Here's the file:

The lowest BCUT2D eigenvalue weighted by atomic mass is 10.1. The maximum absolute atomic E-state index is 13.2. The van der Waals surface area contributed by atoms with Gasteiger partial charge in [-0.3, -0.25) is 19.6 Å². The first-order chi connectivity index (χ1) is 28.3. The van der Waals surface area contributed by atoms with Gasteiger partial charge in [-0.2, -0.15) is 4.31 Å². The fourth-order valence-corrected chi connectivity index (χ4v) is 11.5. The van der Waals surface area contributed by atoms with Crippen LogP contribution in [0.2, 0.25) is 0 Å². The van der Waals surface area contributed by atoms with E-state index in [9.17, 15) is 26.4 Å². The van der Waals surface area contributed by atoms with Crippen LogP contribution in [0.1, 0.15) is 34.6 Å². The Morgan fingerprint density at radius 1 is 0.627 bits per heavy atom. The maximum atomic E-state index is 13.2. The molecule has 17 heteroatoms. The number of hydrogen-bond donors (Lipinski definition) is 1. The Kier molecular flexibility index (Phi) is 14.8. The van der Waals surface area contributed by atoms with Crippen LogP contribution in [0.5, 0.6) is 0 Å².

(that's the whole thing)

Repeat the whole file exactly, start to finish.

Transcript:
The lowest BCUT2D eigenvalue weighted by atomic mass is 10.1. The maximum absolute atomic E-state index is 13.2. The van der Waals surface area contributed by atoms with Gasteiger partial charge in [-0.3, -0.25) is 19.6 Å². The first-order chi connectivity index (χ1) is 28.3. The van der Waals surface area contributed by atoms with Gasteiger partial charge in [-0.2, -0.15) is 4.31 Å². The fourth-order valence-corrected chi connectivity index (χ4v) is 11.5. The van der Waals surface area contributed by atoms with Crippen LogP contribution in [0.2, 0.25) is 0 Å². The van der Waals surface area contributed by atoms with E-state index in [9.17, 15) is 26.4 Å². The van der Waals surface area contributed by atoms with Crippen LogP contribution in [0.1, 0.15) is 34.6 Å². The Morgan fingerprint density at radius 1 is 0.627 bits per heavy atom. The maximum atomic E-state index is 13.2. The molecule has 17 heteroatoms. The number of hydrogen-bond donors (Lipinski definition) is 1. The Kier molecular flexibility index (Phi) is 14.8. The van der Waals surface area contributed by atoms with Crippen LogP contribution in [0.5, 0.6) is 0 Å².